Collared Lory Breeding Season Featured in
Despite changes to their environment and logging, collared lories persist in Fiji. These little parrots are very colourful with bright green, red, and royal blue plumage that helps to camouflage in the tropical forests though you can observe them in gardens and coconut plantations. They often demonstrate playful and inquisitive behaviour.
They are small in size but have stocky bodies, large heads, and short legs. Their curved beaks help to split solid food, and long tongues quickly sweep up pollen grains and nectar from fruits and flowers.
Their breeding season between July and December is considered a good time to spot these colourful birds. Usually, collared lories lay two eggs. They nest either in the cavities of dead stumps or coconut trees. Collared lories are very caring parents defending their nests from any bird-enemy. They may be found all over Fiji islands, and particularly in the northern parts of the Lau Archipelago.
When can collared lories be spotted easily in Fiji, and what is the ideal time to plan a visit?
Collared lories in Fiji can be spotted between July and December, and the best time to visit is from December to March, as Fiji experiences pleasant weather during this time. However, during Fiji's rainy season from November to April, there can be heavy rainfall and tropical cyclones, so one should keep this in mind while planning their trip. Show more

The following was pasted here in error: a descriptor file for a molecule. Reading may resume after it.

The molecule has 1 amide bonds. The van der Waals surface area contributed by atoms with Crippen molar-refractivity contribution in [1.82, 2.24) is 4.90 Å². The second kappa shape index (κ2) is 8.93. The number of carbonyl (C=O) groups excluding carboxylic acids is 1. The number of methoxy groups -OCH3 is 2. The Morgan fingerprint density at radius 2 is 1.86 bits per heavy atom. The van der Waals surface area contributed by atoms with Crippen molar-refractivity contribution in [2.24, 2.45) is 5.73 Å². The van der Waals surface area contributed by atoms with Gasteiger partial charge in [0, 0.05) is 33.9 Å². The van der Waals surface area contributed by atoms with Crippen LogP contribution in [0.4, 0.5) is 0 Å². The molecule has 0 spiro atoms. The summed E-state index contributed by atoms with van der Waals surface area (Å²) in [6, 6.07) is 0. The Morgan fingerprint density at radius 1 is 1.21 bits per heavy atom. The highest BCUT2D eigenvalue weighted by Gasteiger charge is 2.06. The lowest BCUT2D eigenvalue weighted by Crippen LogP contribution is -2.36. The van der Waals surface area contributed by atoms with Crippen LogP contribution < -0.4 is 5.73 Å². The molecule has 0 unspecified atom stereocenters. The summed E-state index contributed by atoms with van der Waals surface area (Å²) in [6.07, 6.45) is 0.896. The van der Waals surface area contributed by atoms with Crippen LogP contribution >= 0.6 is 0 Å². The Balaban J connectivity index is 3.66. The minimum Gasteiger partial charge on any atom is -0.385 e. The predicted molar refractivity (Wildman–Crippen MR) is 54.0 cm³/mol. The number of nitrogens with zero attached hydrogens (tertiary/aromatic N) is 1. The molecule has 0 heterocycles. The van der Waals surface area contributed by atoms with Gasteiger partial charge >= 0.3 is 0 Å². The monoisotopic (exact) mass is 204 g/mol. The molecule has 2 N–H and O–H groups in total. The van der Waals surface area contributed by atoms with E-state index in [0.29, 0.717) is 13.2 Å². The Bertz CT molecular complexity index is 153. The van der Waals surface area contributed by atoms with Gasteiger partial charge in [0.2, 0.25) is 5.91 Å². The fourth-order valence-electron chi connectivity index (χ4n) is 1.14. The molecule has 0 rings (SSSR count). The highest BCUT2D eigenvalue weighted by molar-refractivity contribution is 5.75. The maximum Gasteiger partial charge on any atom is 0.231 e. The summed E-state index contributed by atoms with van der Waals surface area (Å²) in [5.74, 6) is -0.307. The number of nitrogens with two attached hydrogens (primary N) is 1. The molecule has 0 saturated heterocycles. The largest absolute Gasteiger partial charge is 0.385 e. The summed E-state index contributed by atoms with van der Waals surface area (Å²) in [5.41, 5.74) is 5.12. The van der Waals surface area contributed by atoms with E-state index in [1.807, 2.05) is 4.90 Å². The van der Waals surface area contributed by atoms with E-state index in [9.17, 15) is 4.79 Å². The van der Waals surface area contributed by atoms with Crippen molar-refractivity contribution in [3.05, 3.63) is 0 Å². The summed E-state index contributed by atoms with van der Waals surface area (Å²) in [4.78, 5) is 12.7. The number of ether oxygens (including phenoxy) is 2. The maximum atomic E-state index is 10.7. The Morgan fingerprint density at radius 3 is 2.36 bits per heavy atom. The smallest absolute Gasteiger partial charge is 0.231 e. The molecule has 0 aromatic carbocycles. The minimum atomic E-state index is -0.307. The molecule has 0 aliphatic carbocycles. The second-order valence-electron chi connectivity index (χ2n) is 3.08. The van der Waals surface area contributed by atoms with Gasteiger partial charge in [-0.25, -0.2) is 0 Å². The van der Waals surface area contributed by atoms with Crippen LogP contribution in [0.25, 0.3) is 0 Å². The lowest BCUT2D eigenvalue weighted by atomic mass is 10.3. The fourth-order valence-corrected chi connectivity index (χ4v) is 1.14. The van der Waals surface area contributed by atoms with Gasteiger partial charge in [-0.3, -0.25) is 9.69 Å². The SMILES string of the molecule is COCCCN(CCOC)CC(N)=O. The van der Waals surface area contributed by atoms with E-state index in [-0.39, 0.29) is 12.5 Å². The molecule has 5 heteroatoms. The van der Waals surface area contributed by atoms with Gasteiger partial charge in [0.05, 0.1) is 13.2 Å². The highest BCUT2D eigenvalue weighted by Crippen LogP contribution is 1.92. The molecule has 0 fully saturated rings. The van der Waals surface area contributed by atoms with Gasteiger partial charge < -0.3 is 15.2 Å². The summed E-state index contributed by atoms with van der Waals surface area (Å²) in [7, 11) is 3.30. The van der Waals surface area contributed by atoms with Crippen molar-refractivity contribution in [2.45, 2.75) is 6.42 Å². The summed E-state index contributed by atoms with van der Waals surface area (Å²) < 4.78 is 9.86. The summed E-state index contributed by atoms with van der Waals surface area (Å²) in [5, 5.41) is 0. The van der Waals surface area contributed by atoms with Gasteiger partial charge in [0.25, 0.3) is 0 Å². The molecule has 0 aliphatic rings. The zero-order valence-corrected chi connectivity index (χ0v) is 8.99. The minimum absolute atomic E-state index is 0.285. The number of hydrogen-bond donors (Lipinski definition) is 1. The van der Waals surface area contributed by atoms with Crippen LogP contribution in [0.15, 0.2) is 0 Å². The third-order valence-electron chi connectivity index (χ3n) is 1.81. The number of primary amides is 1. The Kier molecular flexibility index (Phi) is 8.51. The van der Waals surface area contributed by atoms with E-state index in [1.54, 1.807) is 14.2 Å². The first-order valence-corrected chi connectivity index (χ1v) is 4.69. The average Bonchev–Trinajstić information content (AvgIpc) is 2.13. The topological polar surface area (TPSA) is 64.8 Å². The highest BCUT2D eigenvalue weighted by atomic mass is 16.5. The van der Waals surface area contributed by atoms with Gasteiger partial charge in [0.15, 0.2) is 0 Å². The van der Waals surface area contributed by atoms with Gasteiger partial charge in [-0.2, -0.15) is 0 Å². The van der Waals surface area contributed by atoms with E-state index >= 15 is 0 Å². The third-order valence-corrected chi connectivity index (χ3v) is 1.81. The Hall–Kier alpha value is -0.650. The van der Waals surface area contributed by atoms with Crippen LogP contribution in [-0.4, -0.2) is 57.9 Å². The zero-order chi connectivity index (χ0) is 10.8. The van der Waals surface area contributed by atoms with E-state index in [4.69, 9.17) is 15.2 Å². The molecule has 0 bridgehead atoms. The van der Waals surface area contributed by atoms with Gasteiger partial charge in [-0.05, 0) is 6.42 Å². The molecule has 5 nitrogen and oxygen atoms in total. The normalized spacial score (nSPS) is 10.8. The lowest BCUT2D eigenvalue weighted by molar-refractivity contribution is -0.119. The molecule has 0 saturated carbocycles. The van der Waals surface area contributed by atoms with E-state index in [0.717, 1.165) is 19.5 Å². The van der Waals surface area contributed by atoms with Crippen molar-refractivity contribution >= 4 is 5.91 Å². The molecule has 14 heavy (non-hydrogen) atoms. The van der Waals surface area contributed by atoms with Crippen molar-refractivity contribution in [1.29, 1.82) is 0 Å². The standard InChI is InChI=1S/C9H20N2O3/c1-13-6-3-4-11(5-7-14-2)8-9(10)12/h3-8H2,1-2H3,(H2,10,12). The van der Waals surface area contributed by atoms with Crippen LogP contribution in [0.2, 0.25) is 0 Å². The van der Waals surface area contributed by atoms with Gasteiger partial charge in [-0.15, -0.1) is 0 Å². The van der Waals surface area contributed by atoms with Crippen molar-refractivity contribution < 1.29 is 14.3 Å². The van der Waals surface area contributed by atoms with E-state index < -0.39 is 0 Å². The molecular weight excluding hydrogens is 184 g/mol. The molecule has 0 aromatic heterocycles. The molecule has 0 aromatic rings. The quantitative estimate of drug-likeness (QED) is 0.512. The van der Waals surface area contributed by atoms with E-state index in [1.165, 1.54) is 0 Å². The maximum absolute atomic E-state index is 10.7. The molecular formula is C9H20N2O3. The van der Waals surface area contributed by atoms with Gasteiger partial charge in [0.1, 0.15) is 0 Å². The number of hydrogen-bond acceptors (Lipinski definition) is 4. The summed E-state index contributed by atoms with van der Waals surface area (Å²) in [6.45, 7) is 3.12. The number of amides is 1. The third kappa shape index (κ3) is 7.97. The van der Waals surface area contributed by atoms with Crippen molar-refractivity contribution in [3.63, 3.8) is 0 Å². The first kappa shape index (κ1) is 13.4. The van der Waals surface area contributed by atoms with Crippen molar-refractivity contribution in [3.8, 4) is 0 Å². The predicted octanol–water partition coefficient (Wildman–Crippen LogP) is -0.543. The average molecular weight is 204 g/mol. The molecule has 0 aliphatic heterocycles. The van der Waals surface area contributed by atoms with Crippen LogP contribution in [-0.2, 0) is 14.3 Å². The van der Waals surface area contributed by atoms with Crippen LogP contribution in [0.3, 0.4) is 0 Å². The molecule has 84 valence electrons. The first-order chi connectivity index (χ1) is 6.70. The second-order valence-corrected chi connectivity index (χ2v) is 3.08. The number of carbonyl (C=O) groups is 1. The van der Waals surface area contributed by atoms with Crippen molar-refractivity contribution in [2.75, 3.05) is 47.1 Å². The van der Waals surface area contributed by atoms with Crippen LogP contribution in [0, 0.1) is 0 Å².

In which parts of Fiji can one find collared lories, and what is their preferred habitat?
Collared lories can be found throughout the Fiji Islands, but they are most commonly found in the northern parts of the Lau Archipelago. They prefer living in tropical forests, gardens, and coconut plantations, and typically nest in the cavities of dead stumps or coconut trees. They are also active defenders of their nest against intruding birds or potential danger. Show more
What is the nesting behavior of collared lories in Fiji like?
Collared lories in Fiji typically build their nests in the cavities of dead stumps or coconut trees. They are caring parents and will protect their nests from potential threats or any intruding birds. They have a strong beak that they use to break apart solid food and a long tongue that collects pollen grains from fruits and flowers. Their diet includes nectar, pollen, insects, and tropical fruits. Show more
What is the typical diet of collared lories in Fiji, and what is their approach to gathering food?
Collared lories in Fiji eat nectar, pollen, insects, and tropical fruits. They gather pollen and nectar using their long, specialized tongue, while their strong beaks help them break apart hard shells. Fiji's plentiful and diverse tropical fruits make up a significant part of their diet, as well. Show more
What are the primary threats to collared lories in Fiji, and what ongoing efforts are being made to reduce those threats?
Deforestation, poaching, and trafficking for the pet trade are threats that collared lories in Fiji face. The Fijian government has created the National Collared Lory Recovery Plan as a conservation effort, while the NatureFiji-MareqetiViti society promotes sustainable forest management and reductions in deforestation to protect the collared lory population and their habitats. Show more